Channelpedia

PubMed 16143634


Referenced in Channelpedia wiki pages of: none

Automatically associated channels: SK2



Title: Sodium permeability of a cloned small-conductance calcium-activated potassium channel.

Authors: Narae Shin, Heun Soh, Sunghoe Chang, Do Han Kim, Chul-Seung Park

Journal, date & volume: Biophys. J., 2005 Nov , 89, 3111-9

PubMed link: http://www.ncbi.nlm.nih.gov/pubmed/16143634


Abstract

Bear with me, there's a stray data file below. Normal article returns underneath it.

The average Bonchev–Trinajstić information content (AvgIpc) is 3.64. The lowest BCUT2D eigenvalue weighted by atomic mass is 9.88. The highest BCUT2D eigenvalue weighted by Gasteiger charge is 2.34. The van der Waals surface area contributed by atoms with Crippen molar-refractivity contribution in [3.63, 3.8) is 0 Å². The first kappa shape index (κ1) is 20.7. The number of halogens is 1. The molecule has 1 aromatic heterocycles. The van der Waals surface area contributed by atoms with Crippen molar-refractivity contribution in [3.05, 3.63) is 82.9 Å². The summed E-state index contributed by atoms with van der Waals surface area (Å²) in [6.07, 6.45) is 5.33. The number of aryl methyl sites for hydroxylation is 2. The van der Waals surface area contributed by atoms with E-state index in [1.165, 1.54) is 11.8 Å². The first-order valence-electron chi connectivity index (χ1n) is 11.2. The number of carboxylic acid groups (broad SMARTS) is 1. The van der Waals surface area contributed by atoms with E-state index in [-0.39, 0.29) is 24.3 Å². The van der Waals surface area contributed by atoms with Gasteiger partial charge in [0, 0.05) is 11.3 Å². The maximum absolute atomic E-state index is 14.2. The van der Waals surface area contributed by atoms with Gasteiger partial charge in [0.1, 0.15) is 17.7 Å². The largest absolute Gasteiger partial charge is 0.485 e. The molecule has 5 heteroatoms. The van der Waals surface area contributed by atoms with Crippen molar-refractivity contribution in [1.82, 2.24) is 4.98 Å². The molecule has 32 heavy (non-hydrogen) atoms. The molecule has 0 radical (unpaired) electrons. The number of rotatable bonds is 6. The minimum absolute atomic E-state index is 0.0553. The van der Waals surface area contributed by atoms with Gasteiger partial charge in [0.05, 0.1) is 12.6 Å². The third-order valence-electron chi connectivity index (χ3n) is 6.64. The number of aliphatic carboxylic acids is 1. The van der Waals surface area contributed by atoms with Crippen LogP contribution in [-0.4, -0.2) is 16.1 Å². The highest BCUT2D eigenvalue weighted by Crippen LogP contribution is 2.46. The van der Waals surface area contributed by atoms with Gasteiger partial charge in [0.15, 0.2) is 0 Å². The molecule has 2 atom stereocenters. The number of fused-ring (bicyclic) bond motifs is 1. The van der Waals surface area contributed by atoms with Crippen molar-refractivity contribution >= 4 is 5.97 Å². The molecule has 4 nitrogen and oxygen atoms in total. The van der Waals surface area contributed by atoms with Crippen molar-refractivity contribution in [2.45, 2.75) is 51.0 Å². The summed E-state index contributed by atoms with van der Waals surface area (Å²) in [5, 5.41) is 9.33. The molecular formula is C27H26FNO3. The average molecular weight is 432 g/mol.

Small-conductance Ca2+-activated potassium channels (SK(Ca) channels) are heteromeric complexes of pore-forming main subunits and constitutively bound calmodulin. SK(Ca) channels in neuronal cells are activated by intracellular Ca2+ that increases during action potentials, and their ionic currents have been considered to underlie neuronal afterhyperpolarization. However, the ion selectivity of neuronal SK(Ca) channels has not been rigorously investigated. In this study, we determined the monovalent cation selectivity of a cloned rat SK(Ca) channel, rSK2, using heterologous expression and electrophysiological measurements. When extracellular K+ was replaced isotonically with Na+, ionic currents through rSK2 reversed at significantly more depolarized membrane potentials than the value expected for a Nernstian relationship for K+. We then determined the relative permeability of rSK2 for monovalent cations and compared them with those of the intermediate- and large-conductance Ca2+-activated K+ channels, IK(Ca) and BK(Ca) channels. The relative permeability of the rSK2 channel was determined as K+(1.0)>Rb+(0.80)>NH(4)+(0.19) approximately Cs+(0.19)>Li+(0.14)>Na+(0.12), indicating substantial permeability of small ions through the channel. Although a mutation near the selectivity filter mimicking other K+-selective channels influenced the size-selectivity for permeant ions, Na+ permeability of rSK2 channels was still retained. Since the reversal potential of endogenous SK(Ca) current is determined by Na+ permeability in a physiological ionic environment, the ion selectivity of native SK(Ca) channels should be reinvestigated and their in vivo roles may need to be restated.